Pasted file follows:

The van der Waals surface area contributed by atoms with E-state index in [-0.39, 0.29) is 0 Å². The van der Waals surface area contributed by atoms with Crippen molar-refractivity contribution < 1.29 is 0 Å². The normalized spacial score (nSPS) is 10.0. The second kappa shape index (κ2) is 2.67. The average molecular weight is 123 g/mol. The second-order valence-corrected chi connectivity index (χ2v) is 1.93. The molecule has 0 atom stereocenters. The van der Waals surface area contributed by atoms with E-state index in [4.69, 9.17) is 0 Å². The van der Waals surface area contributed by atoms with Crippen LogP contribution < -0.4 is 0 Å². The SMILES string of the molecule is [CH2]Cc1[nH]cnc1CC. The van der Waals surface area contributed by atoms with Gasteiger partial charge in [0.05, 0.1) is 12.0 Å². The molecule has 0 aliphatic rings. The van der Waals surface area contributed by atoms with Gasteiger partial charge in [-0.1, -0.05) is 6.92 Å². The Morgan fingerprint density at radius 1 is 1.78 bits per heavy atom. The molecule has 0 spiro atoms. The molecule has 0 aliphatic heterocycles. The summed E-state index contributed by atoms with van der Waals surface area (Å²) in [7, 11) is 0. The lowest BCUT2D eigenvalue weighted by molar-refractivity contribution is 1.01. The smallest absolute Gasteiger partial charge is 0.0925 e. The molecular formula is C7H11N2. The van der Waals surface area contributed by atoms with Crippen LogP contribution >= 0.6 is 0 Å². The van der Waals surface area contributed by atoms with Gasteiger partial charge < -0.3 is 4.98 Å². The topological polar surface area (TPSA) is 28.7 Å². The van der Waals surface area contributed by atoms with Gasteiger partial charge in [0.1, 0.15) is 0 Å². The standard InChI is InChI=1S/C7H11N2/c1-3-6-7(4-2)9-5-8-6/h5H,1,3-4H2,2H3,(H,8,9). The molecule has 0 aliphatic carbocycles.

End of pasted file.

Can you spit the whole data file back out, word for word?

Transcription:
The van der Waals surface area contributed by atoms with E-state index in [-0.39, 0.29) is 0 Å². The van der Waals surface area contributed by atoms with Crippen molar-refractivity contribution < 1.29 is 0 Å². The normalized spacial score (nSPS) is 10.0. The second kappa shape index (κ2) is 2.67. The average molecular weight is 123 g/mol. The second-order valence-corrected chi connectivity index (χ2v) is 1.93. The molecule has 0 atom stereocenters. The van der Waals surface area contributed by atoms with E-state index in [4.69, 9.17) is 0 Å². The van der Waals surface area contributed by atoms with Crippen LogP contribution < -0.4 is 0 Å². The SMILES string of the molecule is [CH2]Cc1[nH]cnc1CC. The van der Waals surface area contributed by atoms with Gasteiger partial charge in [0.05, 0.1) is 12.0 Å². The molecule has 0 aliphatic rings. The van der Waals surface area contributed by atoms with Gasteiger partial charge in [-0.1, -0.05) is 6.92 Å². The Morgan fingerprint density at radius 1 is 1.78 bits per heavy atom. The molecule has 0 spiro atoms. The molecule has 0 aliphatic heterocycles. The summed E-state index contributed by atoms with van der Waals surface area (Å²) in [7, 11) is 0. The lowest BCUT2D eigenvalue weighted by molar-refractivity contribution is 1.01. The smallest absolute Gasteiger partial charge is 0.0925 e. The molecular formula is C7H11N2. The van der Waals surface area contributed by atoms with Crippen LogP contribution >= 0.6 is 0 Å². The van der Waals surface area contributed by atoms with Gasteiger partial charge < -0.3 is 4.98 Å². The topological polar surface area (TPSA) is 28.7 Å². The van der Waals surface area contributed by atoms with Gasteiger partial charge in [0.1, 0.15) is 0 Å². The standard InChI is InChI=1S/C7H11N2/c1-3-6-7(4-2)9-5-8-6/h5H,1,3-4H2,2H3,(H,8,9). The molecule has 0 aliphatic carbocycles.